Secure PHP Applications with SuExec - dummies

By Steve Suehring, Janet Valade

If your application runs on Apache (as more than half the websites on the Internet do), you may want to consider enabling SuExec in your Apache configuration. SuExec is a mechanism that is bundled with Apache that causes scripts to be run as the user that owns the script, rather than running them as the web server user.

In a non-SuExec environment, all scripts are run as the same user ID as the web server itself. Unfortunately, one vulnerable script can give a malicious user back-door access to the entire web server, including scripts running on other sites hosted on the same server.

SuExec attempts to mitigate this problem by restricting web applications to their own areas and running them under their owners’ user IDs, rather than under the web server’s user ID. For example, this script would run under the user ID of jsmith:


A malicious user could exploit this script, but he or she would have access only to files and programs that the jsmith user is allowed to use. Every other user on the server would be protected from jsmith’s insecure script.

Unfortunately, getting SuExec to work properly with virtual hosts, or multiple independent websites physically located on the same web server, can be tricky. SuExec is designed to run scripts that exist in the web server’s document root.

Most virtual hosts are set up in a way that gives each individual website its own document root, and each site’s document root isn’t located under the web server’s document root. To get around this restriction, the system administrator must add each virtual host’s document root to the web server’s document root variable in the Apache configuration file.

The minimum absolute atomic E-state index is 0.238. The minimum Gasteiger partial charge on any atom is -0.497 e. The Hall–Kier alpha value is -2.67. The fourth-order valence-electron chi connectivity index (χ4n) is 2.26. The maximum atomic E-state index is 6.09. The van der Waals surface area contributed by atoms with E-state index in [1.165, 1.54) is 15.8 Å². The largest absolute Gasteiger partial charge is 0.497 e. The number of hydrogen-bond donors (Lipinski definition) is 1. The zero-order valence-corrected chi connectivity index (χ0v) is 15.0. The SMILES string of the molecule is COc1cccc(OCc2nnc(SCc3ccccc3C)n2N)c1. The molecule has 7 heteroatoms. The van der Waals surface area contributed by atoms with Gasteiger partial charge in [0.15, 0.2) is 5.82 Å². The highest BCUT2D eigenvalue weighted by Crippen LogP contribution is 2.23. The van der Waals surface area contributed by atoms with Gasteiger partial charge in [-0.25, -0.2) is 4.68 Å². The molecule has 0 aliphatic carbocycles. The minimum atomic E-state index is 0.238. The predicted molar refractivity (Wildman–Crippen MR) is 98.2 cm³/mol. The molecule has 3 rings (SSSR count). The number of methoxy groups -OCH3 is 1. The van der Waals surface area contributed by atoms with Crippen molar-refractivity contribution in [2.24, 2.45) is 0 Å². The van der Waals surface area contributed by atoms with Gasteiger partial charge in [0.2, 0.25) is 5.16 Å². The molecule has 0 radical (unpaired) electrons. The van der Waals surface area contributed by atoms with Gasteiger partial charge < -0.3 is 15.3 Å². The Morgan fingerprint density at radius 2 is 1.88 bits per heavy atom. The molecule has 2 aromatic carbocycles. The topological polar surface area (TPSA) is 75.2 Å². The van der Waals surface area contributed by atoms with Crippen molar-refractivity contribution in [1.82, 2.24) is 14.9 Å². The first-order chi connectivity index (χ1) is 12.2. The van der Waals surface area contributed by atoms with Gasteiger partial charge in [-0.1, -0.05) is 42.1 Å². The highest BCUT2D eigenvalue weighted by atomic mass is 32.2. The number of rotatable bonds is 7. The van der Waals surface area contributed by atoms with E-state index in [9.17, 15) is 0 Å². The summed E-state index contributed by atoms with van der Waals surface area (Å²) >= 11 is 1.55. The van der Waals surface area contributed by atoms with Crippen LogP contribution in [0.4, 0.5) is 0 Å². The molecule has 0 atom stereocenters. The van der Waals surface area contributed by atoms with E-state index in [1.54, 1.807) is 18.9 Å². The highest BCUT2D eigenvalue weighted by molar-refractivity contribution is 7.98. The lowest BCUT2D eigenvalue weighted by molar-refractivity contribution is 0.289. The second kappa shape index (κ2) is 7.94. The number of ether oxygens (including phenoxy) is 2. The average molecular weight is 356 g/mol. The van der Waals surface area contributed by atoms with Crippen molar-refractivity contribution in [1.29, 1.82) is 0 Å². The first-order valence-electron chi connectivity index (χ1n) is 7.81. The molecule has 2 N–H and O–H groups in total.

SuExec also requires that PHP scripts be run as Common Gateway Interface (CGI), which is slower than running PHP as a precompiled module under Apache. CGI was the first workable model for web applications, and it is still used for simple scripts. However, once you leave the realm of PHP scripting and start writing full-fledged applications, you’ll need the performance boost of precompiled PHP.

For fairly simple web servers, SuExec can keep one insecure application from trampling all over everything else. However, in a more complex environment with virtual servers, precompiled modules, and dozens or hundreds of users, you need a security model that is a bit more robust.